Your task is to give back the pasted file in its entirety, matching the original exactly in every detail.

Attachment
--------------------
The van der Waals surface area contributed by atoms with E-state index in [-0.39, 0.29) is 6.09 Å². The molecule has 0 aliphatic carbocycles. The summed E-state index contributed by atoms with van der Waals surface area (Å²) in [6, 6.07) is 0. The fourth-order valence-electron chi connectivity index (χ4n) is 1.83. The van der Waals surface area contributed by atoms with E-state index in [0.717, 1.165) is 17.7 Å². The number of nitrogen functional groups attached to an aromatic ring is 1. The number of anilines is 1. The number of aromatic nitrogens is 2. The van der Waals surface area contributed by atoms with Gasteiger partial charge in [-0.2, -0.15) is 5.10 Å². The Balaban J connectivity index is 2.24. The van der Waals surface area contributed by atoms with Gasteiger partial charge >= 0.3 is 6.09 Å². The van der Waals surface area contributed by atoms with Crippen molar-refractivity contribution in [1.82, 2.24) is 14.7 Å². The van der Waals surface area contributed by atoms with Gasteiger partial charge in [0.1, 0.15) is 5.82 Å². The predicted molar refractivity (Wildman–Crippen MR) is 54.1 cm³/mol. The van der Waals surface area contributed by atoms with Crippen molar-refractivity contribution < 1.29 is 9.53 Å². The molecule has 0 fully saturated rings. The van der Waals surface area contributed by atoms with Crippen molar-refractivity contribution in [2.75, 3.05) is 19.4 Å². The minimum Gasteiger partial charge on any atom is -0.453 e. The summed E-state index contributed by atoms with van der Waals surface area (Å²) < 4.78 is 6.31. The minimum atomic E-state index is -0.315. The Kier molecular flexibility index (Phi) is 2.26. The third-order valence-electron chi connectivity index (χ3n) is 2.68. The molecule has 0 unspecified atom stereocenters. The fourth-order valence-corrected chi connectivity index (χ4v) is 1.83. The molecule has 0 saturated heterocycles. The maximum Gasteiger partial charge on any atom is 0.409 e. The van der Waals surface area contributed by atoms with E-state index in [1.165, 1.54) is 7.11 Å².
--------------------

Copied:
The van der Waals surface area contributed by atoms with E-state index in [-0.39, 0.29) is 6.09 Å². The molecule has 0 aliphatic carbocycles. The summed E-state index contributed by atoms with van der Waals surface area (Å²) in [6, 6.07) is 0. The fourth-order valence-electron chi connectivity index (χ4n) is 1.83. The van der Waals surface area contributed by atoms with E-state index in [0.717, 1.165) is 17.7 Å². The number of nitrogen functional groups attached to an aromatic ring is 1. The number of anilines is 1. The number of aromatic nitrogens is 2. The van der Waals surface area contributed by atoms with Gasteiger partial charge in [-0.2, -0.15) is 5.10 Å². The Balaban J connectivity index is 2.24. The van der Waals surface area contributed by atoms with Gasteiger partial charge >= 0.3 is 6.09 Å². The van der Waals surface area contributed by atoms with Crippen molar-refractivity contribution in [1.82, 2.24) is 14.7 Å². The van der Waals surface area contributed by atoms with Gasteiger partial charge in [0.1, 0.15) is 5.82 Å². The predicted molar refractivity (Wildman–Crippen MR) is 54.1 cm³/mol. The van der Waals surface area contributed by atoms with Crippen molar-refractivity contribution < 1.29 is 9.53 Å². The molecule has 0 fully saturated rings. The van der Waals surface area contributed by atoms with Crippen molar-refractivity contribution in [2.75, 3.05) is 19.4 Å². The minimum Gasteiger partial charge on any atom is -0.453 e. The summed E-state index contributed by atoms with van der Waals surface area (Å²) < 4.78 is 6.31. The minimum atomic E-state index is -0.315. The Kier molecular flexibility index (Phi) is 2.26. The third-order valence-electron chi connectivity index (χ3n) is 2.68. The molecule has 0 unspecified atom stereocenters. The fourth-order valence-corrected chi connectivity index (χ4v) is 1.83. The molecule has 0 saturated heterocycles. The maximum Gasteiger partial charge on any atom is 0.409 e. The van der Waals surface area contributed by atoms with E-state index in [1.165, 1.54) is 7.11 Å².